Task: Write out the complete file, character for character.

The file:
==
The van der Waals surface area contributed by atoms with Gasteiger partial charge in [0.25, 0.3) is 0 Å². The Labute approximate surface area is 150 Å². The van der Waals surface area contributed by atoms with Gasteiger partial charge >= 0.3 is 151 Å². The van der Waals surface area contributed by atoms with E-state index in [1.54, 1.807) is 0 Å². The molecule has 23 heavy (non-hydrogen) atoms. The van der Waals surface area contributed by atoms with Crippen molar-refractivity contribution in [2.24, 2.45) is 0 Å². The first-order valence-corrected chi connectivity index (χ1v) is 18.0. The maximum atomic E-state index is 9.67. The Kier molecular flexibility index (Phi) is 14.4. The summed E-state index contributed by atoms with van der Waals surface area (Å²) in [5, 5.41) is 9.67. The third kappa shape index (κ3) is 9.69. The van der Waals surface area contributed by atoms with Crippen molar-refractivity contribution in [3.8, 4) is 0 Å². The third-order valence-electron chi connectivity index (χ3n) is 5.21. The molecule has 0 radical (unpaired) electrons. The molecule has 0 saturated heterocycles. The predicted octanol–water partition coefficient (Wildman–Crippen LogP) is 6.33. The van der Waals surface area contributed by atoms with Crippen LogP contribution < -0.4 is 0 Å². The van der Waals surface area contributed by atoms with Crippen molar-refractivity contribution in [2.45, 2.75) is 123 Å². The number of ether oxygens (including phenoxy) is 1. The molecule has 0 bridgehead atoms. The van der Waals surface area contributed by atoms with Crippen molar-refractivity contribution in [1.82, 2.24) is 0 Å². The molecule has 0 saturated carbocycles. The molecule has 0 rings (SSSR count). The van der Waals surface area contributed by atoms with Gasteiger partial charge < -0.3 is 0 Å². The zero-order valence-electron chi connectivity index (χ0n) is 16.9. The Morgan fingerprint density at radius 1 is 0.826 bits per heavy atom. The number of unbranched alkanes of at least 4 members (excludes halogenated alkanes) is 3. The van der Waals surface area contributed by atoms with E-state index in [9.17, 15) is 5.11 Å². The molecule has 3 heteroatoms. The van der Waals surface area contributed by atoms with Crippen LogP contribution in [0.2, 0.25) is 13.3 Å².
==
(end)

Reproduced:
The van der Waals surface area contributed by atoms with Gasteiger partial charge in [0.25, 0.3) is 0 Å². The Labute approximate surface area is 150 Å². The van der Waals surface area contributed by atoms with Gasteiger partial charge >= 0.3 is 151 Å². The van der Waals surface area contributed by atoms with E-state index in [1.54, 1.807) is 0 Å². The molecule has 23 heavy (non-hydrogen) atoms. The van der Waals surface area contributed by atoms with Crippen molar-refractivity contribution in [2.24, 2.45) is 0 Å². The first-order valence-corrected chi connectivity index (χ1v) is 18.0. The maximum atomic E-state index is 9.67. The Kier molecular flexibility index (Phi) is 14.4. The summed E-state index contributed by atoms with van der Waals surface area (Å²) in [5, 5.41) is 9.67. The third kappa shape index (κ3) is 9.69. The van der Waals surface area contributed by atoms with Crippen molar-refractivity contribution in [3.8, 4) is 0 Å². The third-order valence-electron chi connectivity index (χ3n) is 5.21. The molecule has 0 radical (unpaired) electrons. The molecule has 0 saturated heterocycles. The predicted octanol–water partition coefficient (Wildman–Crippen LogP) is 6.33. The van der Waals surface area contributed by atoms with Crippen LogP contribution < -0.4 is 0 Å². The van der Waals surface area contributed by atoms with Crippen molar-refractivity contribution in [2.45, 2.75) is 123 Å². The number of ether oxygens (including phenoxy) is 1. The molecule has 0 bridgehead atoms. The van der Waals surface area contributed by atoms with Crippen molar-refractivity contribution in [1.82, 2.24) is 0 Å². The molecule has 0 saturated carbocycles. The molecule has 0 rings (SSSR count). The van der Waals surface area contributed by atoms with Gasteiger partial charge < -0.3 is 0 Å². The zero-order valence-electron chi connectivity index (χ0n) is 16.9. The Morgan fingerprint density at radius 1 is 0.826 bits per heavy atom. The number of unbranched alkanes of at least 4 members (excludes halogenated alkanes) is 3. The van der Waals surface area contributed by atoms with E-state index in [9.17, 15) is 5.11 Å². The molecule has 3 heteroatoms. The van der Waals surface area contributed by atoms with Crippen LogP contribution in [0.2, 0.25) is 13.3 Å².